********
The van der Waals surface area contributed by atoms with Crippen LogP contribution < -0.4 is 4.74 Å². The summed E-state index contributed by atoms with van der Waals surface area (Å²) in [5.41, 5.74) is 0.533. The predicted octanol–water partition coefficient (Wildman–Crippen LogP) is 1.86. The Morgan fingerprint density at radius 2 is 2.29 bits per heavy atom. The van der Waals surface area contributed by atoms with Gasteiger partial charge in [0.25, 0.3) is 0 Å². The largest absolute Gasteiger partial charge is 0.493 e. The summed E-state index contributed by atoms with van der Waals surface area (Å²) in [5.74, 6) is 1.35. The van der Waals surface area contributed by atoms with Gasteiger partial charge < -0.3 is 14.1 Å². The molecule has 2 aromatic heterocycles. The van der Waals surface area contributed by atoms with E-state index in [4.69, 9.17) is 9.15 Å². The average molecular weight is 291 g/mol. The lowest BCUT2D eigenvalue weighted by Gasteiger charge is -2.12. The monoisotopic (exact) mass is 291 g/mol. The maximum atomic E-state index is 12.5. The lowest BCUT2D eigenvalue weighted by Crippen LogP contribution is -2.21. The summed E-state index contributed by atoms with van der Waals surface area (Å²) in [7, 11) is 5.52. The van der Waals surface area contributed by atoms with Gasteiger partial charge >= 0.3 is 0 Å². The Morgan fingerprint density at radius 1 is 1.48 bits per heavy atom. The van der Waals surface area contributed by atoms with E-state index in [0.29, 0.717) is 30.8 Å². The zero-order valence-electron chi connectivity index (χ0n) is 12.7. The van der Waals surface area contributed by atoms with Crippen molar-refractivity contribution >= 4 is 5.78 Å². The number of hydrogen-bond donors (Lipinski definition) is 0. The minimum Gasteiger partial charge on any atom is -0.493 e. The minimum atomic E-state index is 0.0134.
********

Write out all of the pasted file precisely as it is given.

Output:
The van der Waals surface area contributed by atoms with Crippen LogP contribution < -0.4 is 4.74 Å². The summed E-state index contributed by atoms with van der Waals surface area (Å²) in [5.41, 5.74) is 0.533. The predicted octanol–water partition coefficient (Wildman–Crippen LogP) is 1.86. The Morgan fingerprint density at radius 2 is 2.29 bits per heavy atom. The van der Waals surface area contributed by atoms with Gasteiger partial charge in [0.25, 0.3) is 0 Å². The largest absolute Gasteiger partial charge is 0.493 e. The summed E-state index contributed by atoms with van der Waals surface area (Å²) in [5.74, 6) is 1.35. The van der Waals surface area contributed by atoms with Gasteiger partial charge < -0.3 is 14.1 Å². The molecule has 2 aromatic heterocycles. The van der Waals surface area contributed by atoms with E-state index in [4.69, 9.17) is 9.15 Å². The average molecular weight is 291 g/mol. The lowest BCUT2D eigenvalue weighted by Gasteiger charge is -2.12. The monoisotopic (exact) mass is 291 g/mol. The maximum atomic E-state index is 12.5. The lowest BCUT2D eigenvalue weighted by Crippen LogP contribution is -2.21. The summed E-state index contributed by atoms with van der Waals surface area (Å²) in [7, 11) is 5.52. The van der Waals surface area contributed by atoms with Gasteiger partial charge >= 0.3 is 0 Å². The Morgan fingerprint density at radius 1 is 1.48 bits per heavy atom. The van der Waals surface area contributed by atoms with E-state index in [0.29, 0.717) is 30.8 Å². The zero-order valence-electron chi connectivity index (χ0n) is 12.7. The van der Waals surface area contributed by atoms with Crippen molar-refractivity contribution >= 4 is 5.78 Å². The number of hydrogen-bond donors (Lipinski definition) is 0. The minimum Gasteiger partial charge on any atom is -0.493 e. The minimum atomic E-state index is 0.0134.